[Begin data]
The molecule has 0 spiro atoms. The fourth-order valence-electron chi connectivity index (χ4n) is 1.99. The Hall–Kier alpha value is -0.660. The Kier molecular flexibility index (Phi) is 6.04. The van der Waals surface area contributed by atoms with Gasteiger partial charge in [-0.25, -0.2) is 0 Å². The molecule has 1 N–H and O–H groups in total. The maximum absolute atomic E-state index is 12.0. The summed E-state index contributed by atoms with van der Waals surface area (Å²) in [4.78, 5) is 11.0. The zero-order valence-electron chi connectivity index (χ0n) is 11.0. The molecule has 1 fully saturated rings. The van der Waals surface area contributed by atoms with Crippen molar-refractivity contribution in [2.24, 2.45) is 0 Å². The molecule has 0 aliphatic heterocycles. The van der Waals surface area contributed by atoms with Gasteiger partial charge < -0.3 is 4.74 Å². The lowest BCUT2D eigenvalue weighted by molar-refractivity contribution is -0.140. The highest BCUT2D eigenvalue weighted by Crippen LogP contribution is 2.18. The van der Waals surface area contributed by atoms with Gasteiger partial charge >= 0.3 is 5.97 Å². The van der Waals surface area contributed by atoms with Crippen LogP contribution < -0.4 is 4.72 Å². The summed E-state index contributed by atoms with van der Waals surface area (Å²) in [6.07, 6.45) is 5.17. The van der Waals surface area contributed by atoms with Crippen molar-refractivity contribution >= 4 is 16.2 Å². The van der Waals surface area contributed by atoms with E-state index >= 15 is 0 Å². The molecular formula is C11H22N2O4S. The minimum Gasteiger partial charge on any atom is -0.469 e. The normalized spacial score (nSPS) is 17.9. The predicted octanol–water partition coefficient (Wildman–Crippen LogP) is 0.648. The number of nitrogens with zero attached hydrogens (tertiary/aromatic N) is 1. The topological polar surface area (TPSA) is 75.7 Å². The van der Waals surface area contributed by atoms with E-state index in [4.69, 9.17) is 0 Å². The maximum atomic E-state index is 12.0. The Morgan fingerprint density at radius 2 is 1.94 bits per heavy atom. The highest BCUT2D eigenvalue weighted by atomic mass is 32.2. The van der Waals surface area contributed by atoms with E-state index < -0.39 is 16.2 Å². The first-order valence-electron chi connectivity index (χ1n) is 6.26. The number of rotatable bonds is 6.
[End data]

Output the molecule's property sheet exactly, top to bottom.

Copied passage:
The molecule has 0 spiro atoms. The fourth-order valence-electron chi connectivity index (χ4n) is 1.99. The Hall–Kier alpha value is -0.660. The Kier molecular flexibility index (Phi) is 6.04. The van der Waals surface area contributed by atoms with Gasteiger partial charge in [-0.25, -0.2) is 0 Å². The molecule has 1 N–H and O–H groups in total. The maximum absolute atomic E-state index is 12.0. The summed E-state index contributed by atoms with van der Waals surface area (Å²) in [4.78, 5) is 11.0. The zero-order valence-electron chi connectivity index (χ0n) is 11.0. The molecule has 1 fully saturated rings. The van der Waals surface area contributed by atoms with Crippen molar-refractivity contribution in [2.24, 2.45) is 0 Å². The molecule has 0 aliphatic heterocycles. The van der Waals surface area contributed by atoms with Gasteiger partial charge < -0.3 is 4.74 Å². The lowest BCUT2D eigenvalue weighted by molar-refractivity contribution is -0.140. The highest BCUT2D eigenvalue weighted by Crippen LogP contribution is 2.18. The van der Waals surface area contributed by atoms with Gasteiger partial charge >= 0.3 is 5.97 Å². The van der Waals surface area contributed by atoms with Crippen LogP contribution < -0.4 is 4.72 Å². The summed E-state index contributed by atoms with van der Waals surface area (Å²) in [6.07, 6.45) is 5.17. The van der Waals surface area contributed by atoms with Crippen molar-refractivity contribution >= 4 is 16.2 Å². The van der Waals surface area contributed by atoms with E-state index >= 15 is 0 Å². The molecular formula is C11H22N2O4S. The minimum Gasteiger partial charge on any atom is -0.469 e. The normalized spacial score (nSPS) is 17.9. The predicted octanol–water partition coefficient (Wildman–Crippen LogP) is 0.648. The number of nitrogens with zero attached hydrogens (tertiary/aromatic N) is 1. The topological polar surface area (TPSA) is 75.7 Å². The van der Waals surface area contributed by atoms with E-state index in [4.69, 9.17) is 0 Å². The maximum atomic E-state index is 12.0. The Morgan fingerprint density at radius 2 is 1.94 bits per heavy atom. The highest BCUT2D eigenvalue weighted by atomic mass is 32.2. The van der Waals surface area contributed by atoms with E-state index < -0.39 is 16.2 Å². The first-order valence-electron chi connectivity index (χ1n) is 6.26. The number of rotatable bonds is 6.